I like to use the label stickers that you get with some plastic ammo boxes. Keeps track of whatever is in them at the moment load wise, how many reloads, etc. I use erasable pen or pencil on the labels because I usually use the same brass over and over when testing different loads. Mostly just change the powder load amounts.

    I figure I'll start keeping a notebook of pet loads and crono data now that I've got a chrono to play with.

  9. #49
    Boolit Buddy


    Join Date
    Mar 2015
    Location
    West Central Illinois
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    316
    I bought several MTM ammo boxes for each caliber when I started reloading. They come with Load labels that can be stuck on by peeling the paper backing off. Instead of sticking them on the boxes, I taped enough of them together on a sheet of paper and made copies. Now when I load a batch I fill out a paper load label and put inside over the rounds, after firing the rounds I file the labels. I also keep my reloading records on my computer and I print them and file them in binders by firearms. (One for rifle loads, one for pistols and one for shotguns)

  10. #50
    Boolit Master
    GARD72977's Avatar
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    Aug 2008
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    I try to remember......
    " If you cant do it with a 308 , you dont need to do it!

  11. #51
    Boolit Bub

    Join Date
    Aug 2013
    Location
    Rochester, NY area
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    60
    Three ring binder. I also record the recommended powder range and recoil/accuracy.

  12. #52
    Boolit Master
    Join Date
    Apr 2006
    Location
    East TN
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    1,010
    I use a 3-ring binder with individual pages (1 or more as needed) arranged first by caliber moving from smallest to largest, then by individual firearm used for the test. Rifles and handguns are under separate tabs. Data includes all component detail, velocity is noted if the chronograph is used, also group size and range distance. Rarely will I insert weather conditions (temperature, wind, etc.). Inside the die boxes I keep duplicate data for those loads that have worked the best in a particular firearm (this to avoid having to send out the search party to find it when needed). Simple and handy so long as I remember to jot down the most recent tests. Test targets may appear between pages when really good results justify this.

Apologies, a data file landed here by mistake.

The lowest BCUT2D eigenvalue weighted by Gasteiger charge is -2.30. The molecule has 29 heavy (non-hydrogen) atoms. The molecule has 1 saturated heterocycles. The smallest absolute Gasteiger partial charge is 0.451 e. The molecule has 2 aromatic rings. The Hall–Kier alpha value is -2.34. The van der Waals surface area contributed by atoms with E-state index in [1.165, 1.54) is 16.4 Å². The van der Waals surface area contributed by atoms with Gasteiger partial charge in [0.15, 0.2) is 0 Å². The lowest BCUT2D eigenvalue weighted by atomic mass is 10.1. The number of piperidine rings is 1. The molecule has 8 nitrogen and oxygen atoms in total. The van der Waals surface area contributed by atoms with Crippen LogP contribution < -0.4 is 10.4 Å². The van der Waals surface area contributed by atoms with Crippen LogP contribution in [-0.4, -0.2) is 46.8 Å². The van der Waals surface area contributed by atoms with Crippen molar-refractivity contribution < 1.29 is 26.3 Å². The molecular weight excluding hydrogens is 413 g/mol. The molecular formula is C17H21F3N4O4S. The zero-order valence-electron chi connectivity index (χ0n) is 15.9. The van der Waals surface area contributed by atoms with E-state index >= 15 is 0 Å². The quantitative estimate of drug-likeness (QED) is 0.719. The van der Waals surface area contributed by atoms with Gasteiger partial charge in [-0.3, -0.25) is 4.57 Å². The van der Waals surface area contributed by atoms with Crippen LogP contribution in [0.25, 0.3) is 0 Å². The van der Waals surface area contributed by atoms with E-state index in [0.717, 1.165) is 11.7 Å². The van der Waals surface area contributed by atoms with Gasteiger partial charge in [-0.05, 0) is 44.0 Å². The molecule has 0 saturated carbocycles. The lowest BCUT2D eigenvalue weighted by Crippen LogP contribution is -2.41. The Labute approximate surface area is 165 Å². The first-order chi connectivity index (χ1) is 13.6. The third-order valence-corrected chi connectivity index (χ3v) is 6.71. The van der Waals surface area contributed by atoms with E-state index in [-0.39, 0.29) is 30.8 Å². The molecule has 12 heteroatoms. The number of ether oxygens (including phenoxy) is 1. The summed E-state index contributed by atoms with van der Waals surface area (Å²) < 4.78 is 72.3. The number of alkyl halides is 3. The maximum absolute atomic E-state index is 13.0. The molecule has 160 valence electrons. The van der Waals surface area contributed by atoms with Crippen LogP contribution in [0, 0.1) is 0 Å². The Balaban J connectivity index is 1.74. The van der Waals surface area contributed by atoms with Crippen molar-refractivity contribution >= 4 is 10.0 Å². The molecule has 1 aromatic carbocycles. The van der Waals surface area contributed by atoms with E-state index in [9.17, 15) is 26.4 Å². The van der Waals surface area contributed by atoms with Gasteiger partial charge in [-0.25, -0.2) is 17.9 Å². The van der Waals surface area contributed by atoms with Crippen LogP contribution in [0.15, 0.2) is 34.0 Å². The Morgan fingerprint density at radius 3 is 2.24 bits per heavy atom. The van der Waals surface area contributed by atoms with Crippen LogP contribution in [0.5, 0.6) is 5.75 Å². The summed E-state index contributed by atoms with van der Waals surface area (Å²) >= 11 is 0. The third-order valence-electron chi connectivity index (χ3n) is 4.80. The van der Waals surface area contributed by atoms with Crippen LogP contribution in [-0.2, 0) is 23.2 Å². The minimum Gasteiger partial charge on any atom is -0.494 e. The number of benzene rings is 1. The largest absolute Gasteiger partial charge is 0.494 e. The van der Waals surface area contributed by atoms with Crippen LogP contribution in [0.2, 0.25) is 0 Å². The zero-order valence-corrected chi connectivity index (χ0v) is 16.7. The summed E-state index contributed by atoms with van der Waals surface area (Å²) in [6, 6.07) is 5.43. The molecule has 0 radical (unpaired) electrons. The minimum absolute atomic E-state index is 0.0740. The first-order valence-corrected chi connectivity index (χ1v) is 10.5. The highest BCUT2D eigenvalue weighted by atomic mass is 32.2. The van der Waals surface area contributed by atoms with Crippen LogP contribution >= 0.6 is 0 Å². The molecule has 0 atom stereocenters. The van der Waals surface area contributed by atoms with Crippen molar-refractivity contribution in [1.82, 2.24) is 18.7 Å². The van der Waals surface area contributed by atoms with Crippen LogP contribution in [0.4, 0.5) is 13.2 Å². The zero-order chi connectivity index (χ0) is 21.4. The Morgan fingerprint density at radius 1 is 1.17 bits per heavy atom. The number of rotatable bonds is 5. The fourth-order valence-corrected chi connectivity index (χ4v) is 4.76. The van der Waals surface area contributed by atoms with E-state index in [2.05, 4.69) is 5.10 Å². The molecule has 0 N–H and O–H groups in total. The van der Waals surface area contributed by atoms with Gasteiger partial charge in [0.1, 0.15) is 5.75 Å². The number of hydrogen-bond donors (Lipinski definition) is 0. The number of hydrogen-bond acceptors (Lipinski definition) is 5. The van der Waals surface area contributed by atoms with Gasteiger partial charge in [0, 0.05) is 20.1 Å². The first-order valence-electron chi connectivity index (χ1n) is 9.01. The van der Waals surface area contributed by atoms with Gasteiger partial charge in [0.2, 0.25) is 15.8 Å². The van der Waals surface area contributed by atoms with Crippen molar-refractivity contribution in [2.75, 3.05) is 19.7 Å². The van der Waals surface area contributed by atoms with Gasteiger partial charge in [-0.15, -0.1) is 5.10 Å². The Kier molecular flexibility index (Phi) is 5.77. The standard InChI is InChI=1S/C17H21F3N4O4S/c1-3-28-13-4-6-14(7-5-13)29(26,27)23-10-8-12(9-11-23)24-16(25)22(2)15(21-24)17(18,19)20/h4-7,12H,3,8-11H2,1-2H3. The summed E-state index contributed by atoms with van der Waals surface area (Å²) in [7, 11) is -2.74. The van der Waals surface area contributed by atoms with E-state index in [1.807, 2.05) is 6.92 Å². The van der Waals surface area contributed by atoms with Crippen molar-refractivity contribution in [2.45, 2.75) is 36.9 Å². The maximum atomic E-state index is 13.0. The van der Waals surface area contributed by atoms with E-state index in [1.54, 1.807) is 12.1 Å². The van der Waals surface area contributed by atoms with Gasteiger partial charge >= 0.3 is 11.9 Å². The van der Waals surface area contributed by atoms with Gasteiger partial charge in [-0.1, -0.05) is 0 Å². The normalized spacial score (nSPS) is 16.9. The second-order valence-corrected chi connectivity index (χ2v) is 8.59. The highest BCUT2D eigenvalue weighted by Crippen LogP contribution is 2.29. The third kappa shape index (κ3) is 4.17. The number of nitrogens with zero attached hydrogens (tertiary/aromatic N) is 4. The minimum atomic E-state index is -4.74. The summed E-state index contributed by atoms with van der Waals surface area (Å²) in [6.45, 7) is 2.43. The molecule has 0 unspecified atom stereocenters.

13. #53
    Moderator Emeritus / Trusted loob groove dealer

    waksupi's Avatar
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    Somers, Montana, a quaint little drinking village,with a severe hunting and fishing problem.
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    I generally keep targets scattered around in the cabin, on the reloading bench, some out in the shop, some on the floor of the pickup. About 3/4 of them actually have useful load information on them, the rest have received the "Oh, I'll remember that" treatment. Locating any particular target entails a search of all forenamed areas.

    Other than that, I do have the cool little Gunloads reloading booklets I keep for each firearm. I also use stick on data sheets Fatnhappy made for me inside the cartridge boxes.
    The solid soft lead bullet is undoubtably the best and most satisfactory expanding bullet that has ever been designed. It invariably mushrooms perfectly, and never breaks up. With the metal base that is essential for velocities of 2000 f.s. and upwards to protect the naked base, these metal-based soft lead bullets are splendid.
    John Taylor - "African Rifles and Cartridges"

    Forget everything you know about loading jacketed bullets. This is a whole new ball game!


  14. #54
    Boolit Master
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    Jul 2013
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    barry s wales uk
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    Keep the targets with boolits weight load etc ,clip into Sierra Manual for that caliber .also have a note book with loads tried in the various calibers with group size notes etc.

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Abbreviations used in Reloading

BP Bronze Point IMR Improved Military Rifle PTD Pointed
BR Bench Rest M Magnum RN Round Nose
BT Boat Tail PL Power-Lokt SP Soft Point
C Compressed Charge PR Primer SPCL Soft Point "Core-Lokt"
HP Hollow Point PSPCL Pointed Soft Point "Core Lokt" C.O.L. Cartridge Overall Length
PSP Pointed Soft Point Spz Spitzer Point SBT Spitzer Boat Tail
LRN Lead Round Nose LWC Lead Wad Cutter LSWC Lead Semi Wad Cutter
GC Gas Check